It’s the times though when they’re not firing their guns that End of Watch really comes into it’s own and entertains the most. Anyone can film gang members engaged in a shootout with cops, with people running around shouting things like “I NEED BACKUP! WHERE’S MY GODDAMN BACKUP?!?” or “SCREW YOU PIG! YOU’LL NEVER TAKE ME ALIVE!!!!!!”. Most of the time though you never really get to know the officers. Any tension is more about you not wanting to be in that situation and imagining what it is like rather than feeling any sense of dread because you care about the characters.
Cops are notoriously hard to make 3-dimensional and sympathetic, even when they’re doing a great job in horrific circumstances. Most officers will tell you, regardless of where they work, that most of their time is spent in the car with their partner shooting the shit and talking about their problems. End of Watch succeeds in making you genuinely care about Taylor and Zavala because you see them at their most vulnerable. Not when they are under fire. But when they are together, bored in a car and talking about their wives, their girlfriends, their aspirations. Pranking each other. Being there at the most important parts of each others lives. The lives of their wives, girlfriends and children.
Gyllenhaal and Pena spent a lot of time with LA cops and a lot of time with each other in preparation for the roles. Much of the dialogue in the car is improvised and it shows. There is an easy camaraderie and sense of genuine friendship that makes the whole experience feel that much more personal. These guys could easily be your buddies. In a difference walk of life they could be you. For a large number of people watching the movie they are them. Normal people, doing extraordinary jobs, where they might not come home at the end of the day.
David Ayer grew up in South Central LA and he has a gift for writing stories about the shit-stick end of the Los Angeles gang culture and the grimy job of trying to police it. He has evidently spent time, either directly with or with people who have been, in and around the gangs he portrays in his movies. In Training Day the line where cops ended and crooks began was never clear, but no-one ever felt like a cartoon villain. There is a very clear line in End of Watch as to who is the good guy and who is the bad guy. While the bad guys are pushing the upper end of cartoon villainy I will bow to Ayer’s knowledge and previous track record as to the accuracy of their portrayal The fact that people like that exist outside of Hollywood screenwriters’ minds is quite possibly the scariest thing I have discovered in some time.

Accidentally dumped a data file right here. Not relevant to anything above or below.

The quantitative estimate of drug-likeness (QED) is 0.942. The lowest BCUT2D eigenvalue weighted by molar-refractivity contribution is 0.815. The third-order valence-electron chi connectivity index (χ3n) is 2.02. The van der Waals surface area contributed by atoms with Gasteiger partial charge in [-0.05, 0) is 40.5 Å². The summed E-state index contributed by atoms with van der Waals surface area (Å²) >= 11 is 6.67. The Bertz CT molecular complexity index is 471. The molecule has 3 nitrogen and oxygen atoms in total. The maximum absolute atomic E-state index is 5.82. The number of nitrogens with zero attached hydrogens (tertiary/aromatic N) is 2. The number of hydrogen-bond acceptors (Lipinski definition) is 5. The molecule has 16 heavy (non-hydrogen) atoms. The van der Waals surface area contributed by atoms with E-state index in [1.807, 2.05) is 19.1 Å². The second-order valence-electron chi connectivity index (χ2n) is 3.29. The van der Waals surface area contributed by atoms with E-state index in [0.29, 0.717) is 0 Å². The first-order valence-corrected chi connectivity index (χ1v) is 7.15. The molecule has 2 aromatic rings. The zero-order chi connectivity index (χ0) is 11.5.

Training Day. which Ayer wrote but didn’t direct, was the best cop movie that I had seen before End of Watch, and for me is still in my top 3 along with French Connection. End of Watch now makes up that trio. Should have had some Oscar love.
Conclusion: Thanks to End of Watch I now need to buy a new couch because I clawed the arms off my current one. A must watch for anyone who has ever wondered why the cop that pulled them over for a broken tail-light may not always have been the happy bundle of customer service they think they should have been.
Director/Writer: David Ayer – Screenwriter turned writer/director who specialises in gritty LA based cop dramas. Prior to this hit a high water mark by writing Denzel Washington an Oscar winning character in Training Day.
Cast: Jake Gyllenhaal, Michael Pena, Anna Kendrick, Natalie Martinez, David Harbour, America Ferrera
- Captain Reese: An on-the-job shooting is still considered a homicide. It’s never an easy ride. If you do the right thing, I’ll always have your back. Do the wrong thing and cross me – I will personally throw you under the bus.
- Brian Taylor: It’s been two hours. We’re still waiting for the detectives to release the crime scene so we can go back on patrol.
Mike Zavala: Comfortable footwear. Policing is all about comfortable footwear.
- The lead characters in the movie were loosely based on real life LAPD Officers Charles Wunder and Jamie McBride. They were partners in Newton Division in the mid to late 90’s.
- As part of their training, Jake Gyllenhaal and Michael Peña spent five months doing 12-hour ride-alongs with on-duty LAPD officers. During Gyllenhaal’s first ride-along, he witnessed a murder.
- The word “fuck” is used 326 times, making it sixth in the all time profanity list
On DVD, BluRay and BlinkBox